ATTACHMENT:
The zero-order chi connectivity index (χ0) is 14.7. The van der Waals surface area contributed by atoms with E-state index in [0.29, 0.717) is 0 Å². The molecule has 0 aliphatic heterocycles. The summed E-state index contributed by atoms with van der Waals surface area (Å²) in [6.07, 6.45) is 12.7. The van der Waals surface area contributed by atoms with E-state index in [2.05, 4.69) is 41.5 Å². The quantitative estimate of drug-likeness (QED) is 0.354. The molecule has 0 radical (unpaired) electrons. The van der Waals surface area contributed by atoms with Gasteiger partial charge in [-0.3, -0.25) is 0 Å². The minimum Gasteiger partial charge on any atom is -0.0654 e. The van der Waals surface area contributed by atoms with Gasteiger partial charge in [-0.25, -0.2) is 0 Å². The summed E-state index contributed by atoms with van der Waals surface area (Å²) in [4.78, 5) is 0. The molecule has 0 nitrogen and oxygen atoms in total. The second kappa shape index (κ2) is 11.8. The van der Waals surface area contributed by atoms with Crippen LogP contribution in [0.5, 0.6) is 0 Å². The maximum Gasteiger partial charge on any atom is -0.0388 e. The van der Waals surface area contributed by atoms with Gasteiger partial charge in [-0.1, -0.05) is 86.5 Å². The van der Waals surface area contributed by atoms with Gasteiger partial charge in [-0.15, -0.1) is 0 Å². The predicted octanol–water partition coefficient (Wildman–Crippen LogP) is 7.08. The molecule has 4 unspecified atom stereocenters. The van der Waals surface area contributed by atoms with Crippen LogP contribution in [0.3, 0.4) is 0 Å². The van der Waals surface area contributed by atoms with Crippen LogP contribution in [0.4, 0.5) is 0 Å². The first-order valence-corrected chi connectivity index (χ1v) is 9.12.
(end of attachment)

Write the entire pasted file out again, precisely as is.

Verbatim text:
The zero-order chi connectivity index (χ0) is 14.7. The van der Waals surface area contributed by atoms with E-state index in [0.29, 0.717) is 0 Å². The molecule has 0 aliphatic heterocycles. The summed E-state index contributed by atoms with van der Waals surface area (Å²) in [6.07, 6.45) is 12.7. The van der Waals surface area contributed by atoms with E-state index in [2.05, 4.69) is 41.5 Å². The quantitative estimate of drug-likeness (QED) is 0.354. The molecule has 0 radical (unpaired) electrons. The van der Waals surface area contributed by atoms with Gasteiger partial charge in [-0.3, -0.25) is 0 Å². The minimum Gasteiger partial charge on any atom is -0.0654 e. The van der Waals surface area contributed by atoms with Gasteiger partial charge in [-0.25, -0.2) is 0 Å². The summed E-state index contributed by atoms with van der Waals surface area (Å²) in [4.78, 5) is 0. The molecule has 0 nitrogen and oxygen atoms in total. The second kappa shape index (κ2) is 11.8. The van der Waals surface area contributed by atoms with Crippen LogP contribution in [0.5, 0.6) is 0 Å². The maximum Gasteiger partial charge on any atom is -0.0388 e. The van der Waals surface area contributed by atoms with Gasteiger partial charge in [-0.1, -0.05) is 86.5 Å². The van der Waals surface area contributed by atoms with Gasteiger partial charge in [-0.15, -0.1) is 0 Å². The predicted octanol–water partition coefficient (Wildman–Crippen LogP) is 7.08. The molecule has 4 unspecified atom stereocenters. The van der Waals surface area contributed by atoms with Crippen LogP contribution in [0.3, 0.4) is 0 Å². The van der Waals surface area contributed by atoms with Crippen LogP contribution in [0.4, 0.5) is 0 Å². The first-order valence-corrected chi connectivity index (χ1v) is 9.12.